Achieving a healthy lifestyle can be puzzling. To sort this out I will identify three main pieces to this puzzle and arrange them to suggest a pathway to a healthier life. The first puzzle piece is food and nutrition. I will introduce the concept of a food calorie with the students and the building blocks of nutrition; carbohydrates, proteins, and fats. The second piece of the puzzle is the physical process of digestion. Students will be responsible for researching digestion and developing a final project to display the knowledge they have gained. The final piece is the physical aspects of healthy living. Students will investigate a variety of activities and the caloric cost of those activities to begin to understand the balance of calories in versus calories out. In addition, students will consider the importance of sleep in their daily lives and investigate their performance based on their sleep hours. At the end of the unit, all three of these pieces will come together to show the big picture of how to achieve and preserve a healthy lifestyle.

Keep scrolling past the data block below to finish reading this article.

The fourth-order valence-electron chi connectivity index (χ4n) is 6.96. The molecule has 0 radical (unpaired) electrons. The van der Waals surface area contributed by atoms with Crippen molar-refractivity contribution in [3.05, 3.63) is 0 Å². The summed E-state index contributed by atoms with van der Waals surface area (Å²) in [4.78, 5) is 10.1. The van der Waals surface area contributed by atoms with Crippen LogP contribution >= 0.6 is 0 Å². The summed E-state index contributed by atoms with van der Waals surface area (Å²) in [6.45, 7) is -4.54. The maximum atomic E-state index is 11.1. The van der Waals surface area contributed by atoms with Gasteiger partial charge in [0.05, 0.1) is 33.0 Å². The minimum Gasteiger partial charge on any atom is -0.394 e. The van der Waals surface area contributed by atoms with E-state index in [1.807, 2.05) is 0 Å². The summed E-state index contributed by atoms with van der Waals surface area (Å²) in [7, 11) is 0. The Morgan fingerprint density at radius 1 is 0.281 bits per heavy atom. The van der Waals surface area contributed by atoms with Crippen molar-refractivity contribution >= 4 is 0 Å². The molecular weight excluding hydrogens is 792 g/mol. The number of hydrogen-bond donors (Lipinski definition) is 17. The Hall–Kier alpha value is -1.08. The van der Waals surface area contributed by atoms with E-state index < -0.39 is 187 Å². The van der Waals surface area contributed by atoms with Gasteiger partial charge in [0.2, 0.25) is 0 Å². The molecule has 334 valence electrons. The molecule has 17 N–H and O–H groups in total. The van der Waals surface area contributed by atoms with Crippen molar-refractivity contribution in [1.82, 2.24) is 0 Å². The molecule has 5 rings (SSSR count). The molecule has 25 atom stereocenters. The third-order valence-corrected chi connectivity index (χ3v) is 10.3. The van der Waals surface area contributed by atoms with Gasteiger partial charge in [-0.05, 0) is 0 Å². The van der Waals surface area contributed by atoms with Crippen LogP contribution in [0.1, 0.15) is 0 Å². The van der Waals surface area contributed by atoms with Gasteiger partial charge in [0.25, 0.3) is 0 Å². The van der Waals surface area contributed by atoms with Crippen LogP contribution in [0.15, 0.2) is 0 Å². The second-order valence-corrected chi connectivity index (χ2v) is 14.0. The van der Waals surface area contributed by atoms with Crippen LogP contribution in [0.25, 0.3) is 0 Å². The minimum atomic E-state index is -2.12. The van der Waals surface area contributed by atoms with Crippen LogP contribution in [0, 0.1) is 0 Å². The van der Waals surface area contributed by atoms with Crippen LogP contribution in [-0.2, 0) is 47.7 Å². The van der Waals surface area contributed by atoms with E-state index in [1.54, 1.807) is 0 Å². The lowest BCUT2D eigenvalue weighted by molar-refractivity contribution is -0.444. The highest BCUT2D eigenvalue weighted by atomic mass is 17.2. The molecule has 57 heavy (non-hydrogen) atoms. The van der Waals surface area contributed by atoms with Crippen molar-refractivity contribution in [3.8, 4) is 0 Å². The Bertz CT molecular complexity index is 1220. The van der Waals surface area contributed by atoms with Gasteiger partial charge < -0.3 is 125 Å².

The Red Clay Consolidated School District is located in Northern New Castle County, Delaware with a combination of urban and suburban settings. Some of its elementary schools are located in the heart of the largest city in the state. The district is comprised of 30 schools with approximately 1000 teachers. It services over 15,000 students. Of those students, 27% are African American, 4% are Asian, 20% are Hispanic, and 49% are White. Students' needs vary, almost 15% receive Special Education Services and 10% receive English Language support. In addition, 41% of the students come from families with low incomes.
My school, Highlands Elementary, is an urban school in the city of Wilmington, Delaware. We are a small K-5 school with an enrollment of an average of 370 students. Our minority population represents 73% of our student body with 58% of the students falling into the low socio-economic status. I am a third grade teacher with a class size varying between 24-28 students. The diversity of my classroom is representative of the make-up of the school.